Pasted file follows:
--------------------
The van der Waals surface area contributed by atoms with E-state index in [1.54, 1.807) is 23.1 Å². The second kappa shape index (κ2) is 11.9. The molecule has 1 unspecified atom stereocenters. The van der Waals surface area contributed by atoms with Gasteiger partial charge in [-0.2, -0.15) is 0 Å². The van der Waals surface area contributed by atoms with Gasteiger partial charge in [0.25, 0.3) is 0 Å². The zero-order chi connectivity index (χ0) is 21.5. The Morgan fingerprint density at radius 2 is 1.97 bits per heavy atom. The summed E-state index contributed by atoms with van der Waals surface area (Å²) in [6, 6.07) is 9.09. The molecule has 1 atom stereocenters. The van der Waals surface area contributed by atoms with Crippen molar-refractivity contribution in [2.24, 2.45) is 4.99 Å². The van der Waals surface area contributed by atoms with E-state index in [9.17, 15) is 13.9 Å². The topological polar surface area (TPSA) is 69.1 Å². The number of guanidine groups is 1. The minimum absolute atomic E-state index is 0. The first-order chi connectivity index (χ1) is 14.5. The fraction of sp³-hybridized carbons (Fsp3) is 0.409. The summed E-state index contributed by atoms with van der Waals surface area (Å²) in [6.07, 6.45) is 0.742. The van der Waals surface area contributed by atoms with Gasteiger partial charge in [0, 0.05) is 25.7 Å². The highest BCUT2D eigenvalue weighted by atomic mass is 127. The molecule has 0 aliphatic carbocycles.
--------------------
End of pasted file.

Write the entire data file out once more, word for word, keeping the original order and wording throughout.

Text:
The van der Waals surface area contributed by atoms with E-state index in [1.54, 1.807) is 23.1 Å². The second kappa shape index (κ2) is 11.9. The molecule has 1 unspecified atom stereocenters. The van der Waals surface area contributed by atoms with Gasteiger partial charge in [-0.2, -0.15) is 0 Å². The van der Waals surface area contributed by atoms with Gasteiger partial charge in [0.25, 0.3) is 0 Å². The zero-order chi connectivity index (χ0) is 21.5. The Morgan fingerprint density at radius 2 is 1.97 bits per heavy atom. The summed E-state index contributed by atoms with van der Waals surface area (Å²) in [6, 6.07) is 9.09. The molecule has 1 atom stereocenters. The van der Waals surface area contributed by atoms with Crippen molar-refractivity contribution in [2.24, 2.45) is 4.99 Å². The van der Waals surface area contributed by atoms with E-state index in [9.17, 15) is 13.9 Å². The topological polar surface area (TPSA) is 69.1 Å². The number of guanidine groups is 1. The minimum absolute atomic E-state index is 0. The first-order chi connectivity index (χ1) is 14.5. The fraction of sp³-hybridized carbons (Fsp3) is 0.409. The summed E-state index contributed by atoms with van der Waals surface area (Å²) in [6.07, 6.45) is 0.742. The van der Waals surface area contributed by atoms with Gasteiger partial charge in [0, 0.05) is 25.7 Å². The highest BCUT2D eigenvalue weighted by atomic mass is 127. The molecule has 0 aliphatic carbocycles.